The egg freezing phenomenon isn’t a direct result of our choice to get higher educations, work in demanding, white collar, well paying jobs, and break glass ceilings. There is definitely a correlation, but it’s not a cause and effect relationship. There are other complexities at play, and in fact, these things aren’t choices. To imply that they are suggests that women should simply stay at home and procreate.
Most families can’t survive on single incomes. I would venture to guess that most women in my generation grew up with working moms. I would also venture to guess that most of us had moms in ‘less important’ jobs than our dads. They were working to supplement incomes and to make ends meet, and I applaud them for it. But it wasn’t a choice. They had to work.
And these wonderful moms, aside from being providers, were also great teachers. They taught us to be independent. Never to rely on a man. To go out there and make a living and do something we’re proud of. To pursue passions that make us happy, and financially and intellectually equal (or superior) to men.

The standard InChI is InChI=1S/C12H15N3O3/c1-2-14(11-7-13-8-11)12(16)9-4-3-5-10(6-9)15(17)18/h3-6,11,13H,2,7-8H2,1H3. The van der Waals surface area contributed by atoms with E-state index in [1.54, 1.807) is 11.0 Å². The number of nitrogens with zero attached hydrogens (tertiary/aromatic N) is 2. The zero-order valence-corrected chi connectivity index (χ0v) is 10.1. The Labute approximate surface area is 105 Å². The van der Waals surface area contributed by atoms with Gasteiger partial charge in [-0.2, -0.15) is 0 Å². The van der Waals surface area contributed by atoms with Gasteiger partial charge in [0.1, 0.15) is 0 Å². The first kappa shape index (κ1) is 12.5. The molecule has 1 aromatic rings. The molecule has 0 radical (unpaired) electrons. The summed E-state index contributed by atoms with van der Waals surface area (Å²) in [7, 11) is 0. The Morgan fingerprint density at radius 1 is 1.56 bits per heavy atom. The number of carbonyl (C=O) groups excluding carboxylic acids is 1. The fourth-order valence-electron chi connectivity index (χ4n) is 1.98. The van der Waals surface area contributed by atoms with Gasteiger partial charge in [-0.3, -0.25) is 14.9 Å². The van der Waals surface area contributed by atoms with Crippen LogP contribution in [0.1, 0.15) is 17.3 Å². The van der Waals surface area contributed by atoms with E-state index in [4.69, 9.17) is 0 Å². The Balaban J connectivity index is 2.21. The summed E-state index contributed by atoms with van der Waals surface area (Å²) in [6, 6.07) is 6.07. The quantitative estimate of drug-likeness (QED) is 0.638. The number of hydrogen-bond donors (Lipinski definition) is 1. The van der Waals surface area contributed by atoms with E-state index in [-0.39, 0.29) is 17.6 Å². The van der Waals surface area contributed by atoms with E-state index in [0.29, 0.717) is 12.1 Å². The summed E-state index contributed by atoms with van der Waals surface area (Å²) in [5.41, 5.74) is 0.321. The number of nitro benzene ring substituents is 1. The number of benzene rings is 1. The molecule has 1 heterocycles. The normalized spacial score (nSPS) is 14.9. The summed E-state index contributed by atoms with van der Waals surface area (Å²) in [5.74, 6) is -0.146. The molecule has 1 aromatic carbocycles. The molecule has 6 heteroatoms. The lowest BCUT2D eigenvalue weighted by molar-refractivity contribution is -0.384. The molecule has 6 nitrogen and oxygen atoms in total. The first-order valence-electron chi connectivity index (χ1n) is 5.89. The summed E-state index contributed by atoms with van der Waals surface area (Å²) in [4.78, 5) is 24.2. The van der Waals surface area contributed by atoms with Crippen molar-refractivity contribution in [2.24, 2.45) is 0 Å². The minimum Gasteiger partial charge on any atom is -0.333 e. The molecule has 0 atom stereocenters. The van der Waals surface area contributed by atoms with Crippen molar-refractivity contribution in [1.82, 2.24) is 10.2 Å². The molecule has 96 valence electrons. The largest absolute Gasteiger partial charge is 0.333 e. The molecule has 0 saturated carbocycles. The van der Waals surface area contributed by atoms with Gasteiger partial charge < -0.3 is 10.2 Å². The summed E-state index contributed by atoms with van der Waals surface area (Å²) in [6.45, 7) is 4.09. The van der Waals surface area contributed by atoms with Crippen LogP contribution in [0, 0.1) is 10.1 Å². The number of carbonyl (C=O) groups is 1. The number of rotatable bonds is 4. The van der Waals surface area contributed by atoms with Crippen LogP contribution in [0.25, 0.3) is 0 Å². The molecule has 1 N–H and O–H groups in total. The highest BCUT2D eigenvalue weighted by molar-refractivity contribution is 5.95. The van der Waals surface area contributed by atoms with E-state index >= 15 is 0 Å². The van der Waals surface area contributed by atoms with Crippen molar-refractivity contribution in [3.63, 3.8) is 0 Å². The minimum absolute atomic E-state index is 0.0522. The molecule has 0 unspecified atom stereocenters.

All that said, something happened somewhere along the way, and most of my friends are successful and respected in their fields because it’s who they are – not because they’re women, or men. It’s just what we do. We didn’t think about it. We didn’t consciously set out to rule the world to show everyone that women could do it too. We just did it because we knew nobody was going to hand it us (and we wouldn’t have wanted it even if they had). To suggest that achievement is a choice we make over having children is a bigger set back to feminism than beauty pageants, because it implies that only one of the sexes should reach for the stars.
And, I always bring it back to this: the longer we go on about this as though it’s some kind of a life style choice for the ambitious, white collar woman, the longer we keep it an ‘elective’ treatment rather than what it really is.